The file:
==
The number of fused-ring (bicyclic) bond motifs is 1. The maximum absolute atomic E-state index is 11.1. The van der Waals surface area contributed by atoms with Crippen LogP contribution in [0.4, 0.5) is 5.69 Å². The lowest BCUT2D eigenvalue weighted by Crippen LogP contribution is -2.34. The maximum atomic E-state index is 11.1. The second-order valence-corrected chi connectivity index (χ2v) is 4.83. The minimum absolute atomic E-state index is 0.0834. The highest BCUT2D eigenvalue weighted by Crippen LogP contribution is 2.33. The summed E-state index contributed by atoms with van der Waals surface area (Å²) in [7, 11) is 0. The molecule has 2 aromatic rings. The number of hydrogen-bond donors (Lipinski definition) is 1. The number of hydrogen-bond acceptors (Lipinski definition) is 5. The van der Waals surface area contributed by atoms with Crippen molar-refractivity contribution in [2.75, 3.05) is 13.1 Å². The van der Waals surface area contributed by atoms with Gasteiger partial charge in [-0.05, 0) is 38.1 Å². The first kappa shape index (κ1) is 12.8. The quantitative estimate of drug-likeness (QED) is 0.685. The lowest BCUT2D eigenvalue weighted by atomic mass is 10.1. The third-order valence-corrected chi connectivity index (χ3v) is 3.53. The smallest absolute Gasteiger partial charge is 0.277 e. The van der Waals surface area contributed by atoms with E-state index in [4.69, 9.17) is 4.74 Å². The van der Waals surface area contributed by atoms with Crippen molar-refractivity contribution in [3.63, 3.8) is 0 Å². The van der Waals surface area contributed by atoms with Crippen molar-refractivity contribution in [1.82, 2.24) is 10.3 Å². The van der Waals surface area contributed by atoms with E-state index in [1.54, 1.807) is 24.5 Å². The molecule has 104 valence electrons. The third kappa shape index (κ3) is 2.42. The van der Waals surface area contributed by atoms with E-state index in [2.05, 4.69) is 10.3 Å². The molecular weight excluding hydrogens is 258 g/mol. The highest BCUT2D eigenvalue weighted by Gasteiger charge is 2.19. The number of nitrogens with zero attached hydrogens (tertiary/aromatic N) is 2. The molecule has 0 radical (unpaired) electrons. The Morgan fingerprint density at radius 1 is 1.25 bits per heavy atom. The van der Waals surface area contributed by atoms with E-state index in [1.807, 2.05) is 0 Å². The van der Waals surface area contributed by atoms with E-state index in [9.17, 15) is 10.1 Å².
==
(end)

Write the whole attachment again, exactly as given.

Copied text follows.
The number of fused-ring (bicyclic) bond motifs is 1. The maximum absolute atomic E-state index is 11.1. The van der Waals surface area contributed by atoms with Crippen LogP contribution in [0.4, 0.5) is 5.69 Å². The lowest BCUT2D eigenvalue weighted by Crippen LogP contribution is -2.34. The maximum atomic E-state index is 11.1. The second-order valence-corrected chi connectivity index (χ2v) is 4.83. The minimum absolute atomic E-state index is 0.0834. The highest BCUT2D eigenvalue weighted by Crippen LogP contribution is 2.33. The summed E-state index contributed by atoms with van der Waals surface area (Å²) in [7, 11) is 0. The molecule has 2 aromatic rings. The number of hydrogen-bond donors (Lipinski definition) is 1. The number of hydrogen-bond acceptors (Lipinski definition) is 5. The van der Waals surface area contributed by atoms with Crippen molar-refractivity contribution in [2.75, 3.05) is 13.1 Å². The van der Waals surface area contributed by atoms with Gasteiger partial charge in [-0.05, 0) is 38.1 Å². The first kappa shape index (κ1) is 12.8. The quantitative estimate of drug-likeness (QED) is 0.685. The lowest BCUT2D eigenvalue weighted by atomic mass is 10.1. The third-order valence-corrected chi connectivity index (χ3v) is 3.53. The smallest absolute Gasteiger partial charge is 0.277 e. The van der Waals surface area contributed by atoms with E-state index in [4.69, 9.17) is 4.74 Å². The van der Waals surface area contributed by atoms with Crippen molar-refractivity contribution in [3.63, 3.8) is 0 Å². The van der Waals surface area contributed by atoms with Crippen molar-refractivity contribution in [1.82, 2.24) is 10.3 Å². The van der Waals surface area contributed by atoms with E-state index in [1.54, 1.807) is 24.5 Å². The molecule has 104 valence electrons. The third kappa shape index (κ3) is 2.42. The van der Waals surface area contributed by atoms with E-state index in [2.05, 4.69) is 10.3 Å². The molecular weight excluding hydrogens is 258 g/mol. The highest BCUT2D eigenvalue weighted by Gasteiger charge is 2.19. The number of nitrogens with zero attached hydrogens (tertiary/aromatic N) is 2. The molecule has 0 radical (unpaired) electrons. The Morgan fingerprint density at radius 1 is 1.25 bits per heavy atom. The van der Waals surface area contributed by atoms with E-state index in [1.807, 2.05) is 0 Å². The van der Waals surface area contributed by atoms with E-state index in [9.17, 15) is 10.1 Å².